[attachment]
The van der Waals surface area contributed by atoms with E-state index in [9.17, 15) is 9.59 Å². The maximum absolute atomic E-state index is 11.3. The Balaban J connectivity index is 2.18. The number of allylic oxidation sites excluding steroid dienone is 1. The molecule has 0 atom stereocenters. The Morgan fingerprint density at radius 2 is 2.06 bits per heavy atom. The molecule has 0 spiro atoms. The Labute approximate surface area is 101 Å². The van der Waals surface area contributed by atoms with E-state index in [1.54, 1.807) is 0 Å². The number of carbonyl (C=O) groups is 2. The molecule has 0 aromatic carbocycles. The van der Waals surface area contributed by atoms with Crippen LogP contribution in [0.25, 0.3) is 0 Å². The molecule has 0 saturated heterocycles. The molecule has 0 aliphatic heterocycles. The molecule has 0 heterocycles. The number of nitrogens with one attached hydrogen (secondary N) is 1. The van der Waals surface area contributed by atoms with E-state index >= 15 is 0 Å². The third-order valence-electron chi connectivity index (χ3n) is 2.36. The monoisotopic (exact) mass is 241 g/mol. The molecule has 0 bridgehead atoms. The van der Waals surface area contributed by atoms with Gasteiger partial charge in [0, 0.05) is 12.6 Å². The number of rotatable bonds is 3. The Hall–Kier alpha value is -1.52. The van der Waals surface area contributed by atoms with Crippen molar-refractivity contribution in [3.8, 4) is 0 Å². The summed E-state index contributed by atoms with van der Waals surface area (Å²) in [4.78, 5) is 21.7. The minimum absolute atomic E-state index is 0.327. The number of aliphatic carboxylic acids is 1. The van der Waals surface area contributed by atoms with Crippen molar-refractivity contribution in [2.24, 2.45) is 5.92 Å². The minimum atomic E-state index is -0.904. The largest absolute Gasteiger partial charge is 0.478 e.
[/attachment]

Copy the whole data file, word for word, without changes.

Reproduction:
The van der Waals surface area contributed by atoms with E-state index in [9.17, 15) is 9.59 Å². The maximum absolute atomic E-state index is 11.3. The Balaban J connectivity index is 2.18. The number of allylic oxidation sites excluding steroid dienone is 1. The molecule has 0 atom stereocenters. The Morgan fingerprint density at radius 2 is 2.06 bits per heavy atom. The molecule has 0 spiro atoms. The Labute approximate surface area is 101 Å². The van der Waals surface area contributed by atoms with E-state index in [1.54, 1.807) is 0 Å². The number of carbonyl (C=O) groups is 2. The molecule has 0 aromatic carbocycles. The van der Waals surface area contributed by atoms with Crippen LogP contribution in [0.25, 0.3) is 0 Å². The molecule has 0 saturated heterocycles. The molecule has 0 aliphatic heterocycles. The molecule has 0 heterocycles. The number of nitrogens with one attached hydrogen (secondary N) is 1. The van der Waals surface area contributed by atoms with E-state index >= 15 is 0 Å². The third-order valence-electron chi connectivity index (χ3n) is 2.36. The monoisotopic (exact) mass is 241 g/mol. The molecule has 0 bridgehead atoms. The van der Waals surface area contributed by atoms with Gasteiger partial charge in [0, 0.05) is 12.6 Å². The number of rotatable bonds is 3. The Hall–Kier alpha value is -1.52. The van der Waals surface area contributed by atoms with Crippen molar-refractivity contribution in [3.8, 4) is 0 Å². The summed E-state index contributed by atoms with van der Waals surface area (Å²) in [4.78, 5) is 21.7. The minimum absolute atomic E-state index is 0.327. The number of aliphatic carboxylic acids is 1. The van der Waals surface area contributed by atoms with Crippen molar-refractivity contribution in [2.24, 2.45) is 5.92 Å². The minimum atomic E-state index is -0.904. The largest absolute Gasteiger partial charge is 0.478 e.